Post by: phillamb168 on December 31, 2010, 08:31:34 AM
Any suggestions for a name for fermented fruit beverages (other than the ones already taken)?  We need something catchy...

Hooch?

 ;)

[edit: Oops. Didn't see "already taken." Also please note that this was tongue-in-cheek. Lots of people getting offended on the board these days it seems, and I don't mean no offense.]
Title: Re: Homebrew vs homemade wine
Post by: phillamb168 on December 31, 2010, 08:48:54 AM
Wine, at least good wine, is not something that can be brewed at home, IMHO - unless of course your home happens to be a chateau and/or located on the west coast. Kit wines, if I'm not mistaken, take leftover grapes from a bunch (no pun intended) of wholesalers. The problem with this is that wine is really, really, really about the terroir. Grapes produced at Nuits st George will just not going to be the same as grapes produced at Chamertin, 10 kilometers away. Even grapes from two domains situated right next to each other will not be the same - the wind may come down from the hills in a certain way and be just slightly colder on one property than on another. The soil in some patches may have the tiniest extra bit of sulphates, or maybe one owner has larger feet than the other and so the soil is more evenly compacted from his walking on it. The reason great wines shine is that they come from single vintages of grapes from a single property. You really can taste the difference between the two aforementioned cote de nuits.

Kit wine just can't do this without being even more prohibitively expensive than it already is. Even the "super premium" kits, while possibly coming from the same producer, are nevertheless not from truly good terroir - if they were, they certainly wouldn't be selling their grapes in kit form.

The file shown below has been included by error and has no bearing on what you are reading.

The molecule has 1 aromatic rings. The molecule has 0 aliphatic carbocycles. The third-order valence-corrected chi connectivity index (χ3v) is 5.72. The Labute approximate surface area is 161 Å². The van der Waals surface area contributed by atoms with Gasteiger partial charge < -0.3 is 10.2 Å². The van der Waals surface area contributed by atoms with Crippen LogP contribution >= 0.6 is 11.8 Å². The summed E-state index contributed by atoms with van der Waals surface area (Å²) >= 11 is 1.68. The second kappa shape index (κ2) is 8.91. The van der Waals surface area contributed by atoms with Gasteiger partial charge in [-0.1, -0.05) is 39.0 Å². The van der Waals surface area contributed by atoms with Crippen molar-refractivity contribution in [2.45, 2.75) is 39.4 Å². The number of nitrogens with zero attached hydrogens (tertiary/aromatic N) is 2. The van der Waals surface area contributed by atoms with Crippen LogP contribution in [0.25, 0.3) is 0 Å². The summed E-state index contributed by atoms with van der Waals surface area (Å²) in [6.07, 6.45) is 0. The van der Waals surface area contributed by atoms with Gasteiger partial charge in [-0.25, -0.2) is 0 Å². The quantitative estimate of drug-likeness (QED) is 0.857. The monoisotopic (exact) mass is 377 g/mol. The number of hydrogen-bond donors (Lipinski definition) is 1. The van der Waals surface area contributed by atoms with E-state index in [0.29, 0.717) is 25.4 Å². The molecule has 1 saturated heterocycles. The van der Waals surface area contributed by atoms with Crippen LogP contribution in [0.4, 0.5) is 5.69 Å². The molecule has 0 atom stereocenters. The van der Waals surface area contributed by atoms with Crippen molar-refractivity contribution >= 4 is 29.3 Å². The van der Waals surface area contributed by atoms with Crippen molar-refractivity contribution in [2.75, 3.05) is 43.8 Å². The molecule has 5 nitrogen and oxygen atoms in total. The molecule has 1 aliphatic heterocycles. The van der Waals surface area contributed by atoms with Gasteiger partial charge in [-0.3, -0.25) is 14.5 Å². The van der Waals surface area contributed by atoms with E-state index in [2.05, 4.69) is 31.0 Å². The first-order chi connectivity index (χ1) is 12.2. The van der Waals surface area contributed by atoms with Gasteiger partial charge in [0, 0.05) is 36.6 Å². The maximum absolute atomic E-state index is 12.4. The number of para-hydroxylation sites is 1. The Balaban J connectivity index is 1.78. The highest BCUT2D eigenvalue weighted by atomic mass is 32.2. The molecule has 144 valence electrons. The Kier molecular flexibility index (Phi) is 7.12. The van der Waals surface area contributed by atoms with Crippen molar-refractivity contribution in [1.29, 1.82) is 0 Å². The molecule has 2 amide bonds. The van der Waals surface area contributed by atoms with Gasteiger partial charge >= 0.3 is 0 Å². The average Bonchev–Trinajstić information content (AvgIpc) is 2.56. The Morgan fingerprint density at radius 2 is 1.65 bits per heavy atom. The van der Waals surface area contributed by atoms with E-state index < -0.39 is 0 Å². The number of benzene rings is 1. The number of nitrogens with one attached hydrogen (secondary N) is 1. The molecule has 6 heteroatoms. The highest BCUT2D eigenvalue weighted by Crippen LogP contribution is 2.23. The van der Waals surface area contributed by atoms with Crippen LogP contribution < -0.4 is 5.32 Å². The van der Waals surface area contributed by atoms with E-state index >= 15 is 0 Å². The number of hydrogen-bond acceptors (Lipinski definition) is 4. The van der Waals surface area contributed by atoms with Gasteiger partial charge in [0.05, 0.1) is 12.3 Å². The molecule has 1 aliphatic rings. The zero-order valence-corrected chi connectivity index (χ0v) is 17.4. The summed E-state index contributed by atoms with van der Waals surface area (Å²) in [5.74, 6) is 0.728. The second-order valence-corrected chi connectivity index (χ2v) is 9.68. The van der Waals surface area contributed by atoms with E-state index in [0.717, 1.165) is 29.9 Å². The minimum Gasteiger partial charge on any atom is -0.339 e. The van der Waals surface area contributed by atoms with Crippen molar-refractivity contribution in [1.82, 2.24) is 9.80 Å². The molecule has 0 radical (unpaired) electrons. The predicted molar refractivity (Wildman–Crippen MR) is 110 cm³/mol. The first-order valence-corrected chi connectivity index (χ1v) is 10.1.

Title: Re: Homebrew vs homemade wine
Post by: punatic on December 31, 2010, 10:10:27 AM
Any suggestions for a name for fermented fruit beverages (other than the ones already taken)?  We need something catchy...

Hooch?

 ;)

[edit: Oops. Didn't see "already taken." Also please note that this was tongue-in-cheek. Lots of people getting offended on the board these days it seems, and I don't mean no offense.]

I am sooo offended.  Hooch indeed!!

Eau de vie, perhaps?  (oops... did I say that out loud?)
Title: Re: Homebrew vs homemade wine
Post by: tubercle on December 31, 2010, 01:48:02 PM
Tubercle makes wine every year.

 Plum, blackberry, peach, blueberry & muscadine. Some of the fruit is cultivated and some gathered from the wild.

 Over half of this is given away as gifts to friends, just because.

 Many of these friends are grape wine connoisseurs who speak in some unintelligible language when speaking of wine. A big mistake with wines made of fruits other than grapes is that folks try to compare them with some grape wine they are familiar with. That can't be done. Plum wine is not <insert grape variety here> wine, never was, never will be, and can only be compared to other plum wines; it's its own thing. Once this is explained and the fruit wine is enjoyed in this light, most like it very much. Most beg for more and many are very interested in the process.

 I have two friends that are among these long time grape wine consumers/experts that have asked me to show them how to make it for themselves, which I have. They still enjoy their store bought stuff but have added the challenge of the home concoctions to their arsenal. They make very good stuff of which I have had the pleasure to share.
Title: Re: Homebrew vs homemade wine
Post by: markaberrant on December 31, 2010, 02:23:45 PM
Wine must kits are huge in Canada, with most folks just doing them at on-site U-brew stores.  I believe they are super popular here because they are easy to make, and our high taxes on commercial alcohol makes most wine quite pricey (the cheapest rot gut wines are $7-8/bottle, you are looking at $18-25 as an entry level price point for something decent).